Due to their accessibility and prominence, platformers have long been associated with being games for children. Popular series such as Super Mario Bros. and Sonic the Hedgehog rarely ever focused on storytelling. And when they did bother to, the games merely told players to beat the final boss in order to achieve a happy ending for everyone.
One of the great side effects of the rise of indie games has been seeing unique twists on established genres. This has led to titles such as Braid introducing deep, intricate stories to platformers that could be mistaken for a game targeted at children. The latest platformer to fall into this niche is Crescent Moon Games’ The Deer God, which manages to tie in a thought provoking tale about reincarnation and repentance into a gorgeous puzzle platformer.
In the opening cutscene, the player’s character fatally shoots a baby deer during a hunting trip. The hunter, who meets his own end due to an unfortunate encounter with a wolf, is then reincarnated into the young fawn he had just killed. Now a deer, the player must atone for their character’s sins and learn to live a new life.
The overall gameplay starts off in basic fashion, as the player’s deer can only run, jump and attack enemies by dashing into them. While The Deer God is very simple to control, it also forces the player to manage three stats at all times. These three stats – health, hunger and energy – need to be constantly monitored if you want to survive. Health and hunger interact directly as being full helps heal the player, but being famished depletes your health bar gradually.
With no clear goal given at the start of the game besides learning to live like a deer, you must wander The Deer God‘s beautiful environments. Eventually, players will find humans and animals that need assistance (such as a wife with a sick husband or a deer caught in an avalanche). Aiding those in need of help is usually done by either solving a puzzle, or finding a specific item.
This is sadly where The Deer God runs into some issues. To help the wife with a sick husband, your deer must find a plant called Witch Hazel. The plant, which is randomly placed in a barrel, can take quite some time to find. This means the player will have to run through the same desert area as it repeats endlessly until they find a barrel that contains the item. This task isn’t a test of skill by any means. Instead, it just tests your patience.
Despite the design choice of making players literally run in circles until they finish a quest, The Deer God does manage to reward players handsomely once they do complete these goals. As you go along, you’ll gain different special abilities, such as being able to throw fireballs at enemies, which helps the game feel fresh throughout. The skills roll out at a consistent pace, as well, so you’ll always be improving.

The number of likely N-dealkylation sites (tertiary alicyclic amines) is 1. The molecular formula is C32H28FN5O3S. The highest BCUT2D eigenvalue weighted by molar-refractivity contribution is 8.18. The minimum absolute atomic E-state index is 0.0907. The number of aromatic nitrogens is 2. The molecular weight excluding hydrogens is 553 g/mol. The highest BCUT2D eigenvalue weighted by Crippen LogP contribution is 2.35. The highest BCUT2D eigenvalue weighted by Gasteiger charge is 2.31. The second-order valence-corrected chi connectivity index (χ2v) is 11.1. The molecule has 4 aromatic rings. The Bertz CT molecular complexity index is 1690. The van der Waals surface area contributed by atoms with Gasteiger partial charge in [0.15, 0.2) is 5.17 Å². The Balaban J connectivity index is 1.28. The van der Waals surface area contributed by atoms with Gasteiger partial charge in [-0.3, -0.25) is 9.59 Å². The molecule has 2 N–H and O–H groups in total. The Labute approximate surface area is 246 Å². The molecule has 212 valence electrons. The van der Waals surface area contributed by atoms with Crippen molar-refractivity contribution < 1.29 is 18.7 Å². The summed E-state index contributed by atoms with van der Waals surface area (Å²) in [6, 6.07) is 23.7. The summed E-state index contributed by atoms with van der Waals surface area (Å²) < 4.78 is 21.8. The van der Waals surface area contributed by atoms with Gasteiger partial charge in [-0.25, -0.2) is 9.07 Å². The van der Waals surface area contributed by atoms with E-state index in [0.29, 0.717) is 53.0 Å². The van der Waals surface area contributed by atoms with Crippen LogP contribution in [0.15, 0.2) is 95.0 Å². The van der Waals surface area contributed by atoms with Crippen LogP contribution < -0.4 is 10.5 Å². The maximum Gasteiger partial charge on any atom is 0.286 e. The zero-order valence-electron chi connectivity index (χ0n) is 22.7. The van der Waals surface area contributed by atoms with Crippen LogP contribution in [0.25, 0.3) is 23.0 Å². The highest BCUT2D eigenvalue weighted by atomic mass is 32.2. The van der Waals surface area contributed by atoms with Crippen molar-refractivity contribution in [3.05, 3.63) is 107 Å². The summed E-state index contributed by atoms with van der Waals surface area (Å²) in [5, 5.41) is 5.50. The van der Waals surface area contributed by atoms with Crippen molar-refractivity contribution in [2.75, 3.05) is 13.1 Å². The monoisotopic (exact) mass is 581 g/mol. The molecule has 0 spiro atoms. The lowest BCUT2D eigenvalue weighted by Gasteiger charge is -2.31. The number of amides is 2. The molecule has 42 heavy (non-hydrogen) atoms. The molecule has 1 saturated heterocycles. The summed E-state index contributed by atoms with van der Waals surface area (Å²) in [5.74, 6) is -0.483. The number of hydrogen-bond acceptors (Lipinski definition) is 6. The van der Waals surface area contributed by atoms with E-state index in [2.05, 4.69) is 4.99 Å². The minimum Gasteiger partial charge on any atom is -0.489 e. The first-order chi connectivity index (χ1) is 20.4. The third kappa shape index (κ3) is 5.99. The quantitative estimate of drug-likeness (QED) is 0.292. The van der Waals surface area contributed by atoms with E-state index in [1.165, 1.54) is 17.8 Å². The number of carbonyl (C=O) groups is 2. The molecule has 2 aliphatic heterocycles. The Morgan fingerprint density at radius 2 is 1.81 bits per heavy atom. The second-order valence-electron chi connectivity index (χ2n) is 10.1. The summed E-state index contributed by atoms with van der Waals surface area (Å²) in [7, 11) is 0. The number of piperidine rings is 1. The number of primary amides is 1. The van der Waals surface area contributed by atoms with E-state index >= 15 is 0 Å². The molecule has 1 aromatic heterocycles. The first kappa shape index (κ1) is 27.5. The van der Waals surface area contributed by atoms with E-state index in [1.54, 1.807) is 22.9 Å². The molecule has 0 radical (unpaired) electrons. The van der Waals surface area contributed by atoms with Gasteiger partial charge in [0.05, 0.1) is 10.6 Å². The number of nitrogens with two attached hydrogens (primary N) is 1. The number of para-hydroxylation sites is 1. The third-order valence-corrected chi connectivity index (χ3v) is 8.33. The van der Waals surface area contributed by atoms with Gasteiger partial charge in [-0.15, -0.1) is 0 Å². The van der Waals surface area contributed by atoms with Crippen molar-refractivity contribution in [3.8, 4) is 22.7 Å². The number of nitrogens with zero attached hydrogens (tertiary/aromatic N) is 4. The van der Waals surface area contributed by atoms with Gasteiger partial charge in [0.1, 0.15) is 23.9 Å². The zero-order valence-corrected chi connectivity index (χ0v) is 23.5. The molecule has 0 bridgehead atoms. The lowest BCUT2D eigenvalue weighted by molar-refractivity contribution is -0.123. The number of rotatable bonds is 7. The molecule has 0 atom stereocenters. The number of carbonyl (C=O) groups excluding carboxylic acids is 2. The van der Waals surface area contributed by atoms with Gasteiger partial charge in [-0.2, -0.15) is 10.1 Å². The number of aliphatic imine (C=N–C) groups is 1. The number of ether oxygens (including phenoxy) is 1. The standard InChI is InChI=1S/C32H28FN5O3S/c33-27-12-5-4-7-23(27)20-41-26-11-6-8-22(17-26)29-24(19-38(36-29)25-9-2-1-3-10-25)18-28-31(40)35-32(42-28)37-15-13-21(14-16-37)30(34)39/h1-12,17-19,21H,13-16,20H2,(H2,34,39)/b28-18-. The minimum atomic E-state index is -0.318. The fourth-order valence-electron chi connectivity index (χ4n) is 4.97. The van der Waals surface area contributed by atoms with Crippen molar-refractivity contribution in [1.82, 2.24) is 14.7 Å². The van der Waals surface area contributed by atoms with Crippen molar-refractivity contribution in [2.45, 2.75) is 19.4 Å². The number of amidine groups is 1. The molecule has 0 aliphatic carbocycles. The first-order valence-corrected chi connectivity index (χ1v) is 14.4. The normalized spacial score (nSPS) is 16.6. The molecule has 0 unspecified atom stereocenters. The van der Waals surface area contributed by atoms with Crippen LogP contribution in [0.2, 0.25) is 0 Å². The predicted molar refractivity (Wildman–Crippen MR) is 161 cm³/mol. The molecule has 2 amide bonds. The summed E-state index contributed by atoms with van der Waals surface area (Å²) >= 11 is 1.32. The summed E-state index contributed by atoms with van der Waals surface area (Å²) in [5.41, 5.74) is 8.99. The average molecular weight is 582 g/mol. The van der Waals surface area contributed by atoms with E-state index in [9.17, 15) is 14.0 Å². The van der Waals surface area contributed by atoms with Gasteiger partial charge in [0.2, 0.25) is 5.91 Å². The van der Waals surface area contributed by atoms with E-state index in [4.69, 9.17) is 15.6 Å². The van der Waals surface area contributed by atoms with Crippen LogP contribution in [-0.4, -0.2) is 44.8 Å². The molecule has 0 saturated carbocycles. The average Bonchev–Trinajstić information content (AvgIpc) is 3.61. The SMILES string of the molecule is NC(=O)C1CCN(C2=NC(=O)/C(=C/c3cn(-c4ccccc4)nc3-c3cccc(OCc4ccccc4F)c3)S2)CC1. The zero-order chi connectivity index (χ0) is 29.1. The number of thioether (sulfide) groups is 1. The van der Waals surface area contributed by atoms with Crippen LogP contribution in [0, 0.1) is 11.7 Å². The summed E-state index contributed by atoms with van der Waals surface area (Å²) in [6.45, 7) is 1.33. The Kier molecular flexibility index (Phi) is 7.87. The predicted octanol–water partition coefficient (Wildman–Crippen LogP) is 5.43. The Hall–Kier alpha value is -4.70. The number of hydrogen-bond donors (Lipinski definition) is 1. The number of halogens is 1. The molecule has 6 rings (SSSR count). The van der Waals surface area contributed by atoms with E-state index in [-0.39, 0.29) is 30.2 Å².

A deer being able to cast fireballs isn’t the only example of supernatural occurrences in The Deer God. As stated before, reincarnation is one of the key themes that help establish the game. It is not only a plot device, as it also applies to the gameplay. Once the player dies in-game, they are then reincarnated into one of the fawns that you can father (the ability to mate is used as a checkpoint).
The player’s deer becomes more powerful the longer they survive (the size of their antler, which increases over time, even dictates which abilities can be used), so dying is a major setback. For example, when you’re a fawn you can only use two of your special abilities (fire and light). This adds a bit of a rogue-like quality to The Deer God, although it never taps into the addictive nature of the subgenre.
The whole thing eventually builds up to a pretty memorable boss battle that requires the player to use all of their abilities to defeat a powerful foe. Immediately after the combat high, you’re given an interesting choice that affects what ending you’ll receive for beating the game. The conclusion is just as compelling as the setup, so thankfully, the overall story delivers.
Ultimately, The Deer God is a puzzle platformer that is unlike anything else on the market. From its unique and gorgeous 3D pixel aesthetic to the interesting aging mechanic, you’ve never played anything like Crescent Moon Games’ latest offering. While it doesn’t fully realize all of its features, and having levels endlessly repeat until a player completes a task is just bad game design, this is a beautiful platformer that fans of the genre should definitely seek out.
This review is based on the Xbox One version, which we were provided with for review.
The Deer God is an intriguing platformer that manages to tell a thought provoking story while being visually stunning along the way. Despite never managing to reach its full potential, there are enough interesting gameplay mechanics here to make it worth playing.